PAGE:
Cleveland is hit-and-miss. They've got some nice players, but can't ever seem to put together anything long-lasting in terms of winning ball clubs. There are some young players that Sandberg could likely help, but will the Indians front office be able to provide the players to put around them to make it all work? There are a lot of people around baseball who see Cleveland as an underachieving team, so it might be somewhere that a smart enough manager could make a difference.
Detroit would be a nice situation for Sandberg. He's very popular in that neck-of-the-woods because of his playing days with the Cubs and they've already got a decent team to work with. One problem that they might encounter is whether or not they're going to be able to spend enough money to improve the club after what they spent last offseason on Prince Fielder.
The best situation out there for Sandberg, also turns out to be the most likely. The Boston Red Sox. The players ran amok under Terry Francona, so the team went the other way and hired disciplinarian Bobby Valentine, who not only found managing on the field tough, but the players all but mounted a mutiny, holding a closed-door meeting with team owner John Henry. It got ugly and uglier in Boston this season and Valentine - who was hand-picked by team president Larry Lucchino - will have to go. Odds are that Lucchino will now back off and let GM Ben Cherington have more of a say in who the next manager is, right after he gets done telling Lucchino "I told you so!"
The Red Sox have been interested in the past. They almost hired Sandberg to manage at Triple-A Pawtucket prior to the 2011 season when Sandberg took over at Lehigh Valley in the Phillies organization. They also interviewed him last season after they fired Francona. Surely, they'll talk to him again, and if they're smart, they'll put him at the top of the list. Keep in mind though that Sandberg doesn't take disrespect well. The Cubs overlooked him for a couple of jobs and that organization is now dead to him.
Best scenario for Phillies fans?
Ruben Amaro Jr. goes to Sandberg and explains how much the organization loves and respects him. He then tells him to pick his job assignment for 2013 - anything other than major league manager - and after just one more season with the organization, the big league club is his to manage. At that point, Charlie Manuel's contract will be up and he'll likely be stepping aside anyway, so the job would be free and clear. Sandberg could choose to either manage at Lehigh Valley for a third season or perhaps join Manuel's coaching staff in Philadelphia as a bench coach or hitting coach as he gets ready to take over in 2014.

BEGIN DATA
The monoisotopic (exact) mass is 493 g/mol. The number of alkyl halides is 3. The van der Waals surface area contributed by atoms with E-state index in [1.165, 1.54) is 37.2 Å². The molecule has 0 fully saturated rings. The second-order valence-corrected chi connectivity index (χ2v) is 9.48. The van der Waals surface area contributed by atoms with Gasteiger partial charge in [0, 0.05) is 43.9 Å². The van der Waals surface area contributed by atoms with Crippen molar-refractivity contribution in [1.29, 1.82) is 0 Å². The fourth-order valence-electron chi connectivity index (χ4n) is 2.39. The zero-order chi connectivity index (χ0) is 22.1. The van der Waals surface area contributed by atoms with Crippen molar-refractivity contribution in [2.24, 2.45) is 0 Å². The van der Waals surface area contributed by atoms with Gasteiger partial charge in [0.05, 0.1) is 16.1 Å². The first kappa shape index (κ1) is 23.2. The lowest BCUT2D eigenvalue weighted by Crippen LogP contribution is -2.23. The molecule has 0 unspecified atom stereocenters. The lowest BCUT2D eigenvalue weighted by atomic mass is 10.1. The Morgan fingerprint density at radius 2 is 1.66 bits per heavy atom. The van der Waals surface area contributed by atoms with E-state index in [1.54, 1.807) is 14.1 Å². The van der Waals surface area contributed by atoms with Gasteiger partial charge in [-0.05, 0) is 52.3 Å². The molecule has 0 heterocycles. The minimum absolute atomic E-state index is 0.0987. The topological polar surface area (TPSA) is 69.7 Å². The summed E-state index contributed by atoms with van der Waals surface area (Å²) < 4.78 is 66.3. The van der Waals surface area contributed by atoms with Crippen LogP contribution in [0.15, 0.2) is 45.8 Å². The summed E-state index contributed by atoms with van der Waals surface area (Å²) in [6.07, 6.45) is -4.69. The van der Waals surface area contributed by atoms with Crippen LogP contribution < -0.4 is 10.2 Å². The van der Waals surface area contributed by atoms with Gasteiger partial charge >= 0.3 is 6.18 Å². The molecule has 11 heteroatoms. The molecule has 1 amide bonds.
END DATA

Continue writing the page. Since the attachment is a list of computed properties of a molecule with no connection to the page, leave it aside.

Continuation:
Would Sandberg accept that idea? It's very possible. He would need assurances not just from Amaro, but from ownership that the deal would stand, even if Amaro were to exit prior to 2014. He would also need to feel that it's the best possible spot for him to land for his first job as a major league manager. It would be hard for Sandberg to turn down Boston, Detroit, the Yankees or other jobs that could potentially be his, but it also might be worth waiting for. Sandberg has talked glowingly of his respect for the Phillies organization and how much he values being a part of the organization that drafted him - even though they did screw up big time and traded him to the Cubs - and how he feels welcomed and comfortable in the organization.
If Sandberg views Philadelphia as the perfect job, which he might, it could very well be worth waiting one more year to manage in a great baseball city and have a bunch of players that he managed at the upper level of the organization over three seasons. Stay tuned. It could be an interesting offseason for Mr. Sandberg and the Phillies, who want to keep him as part of the organization.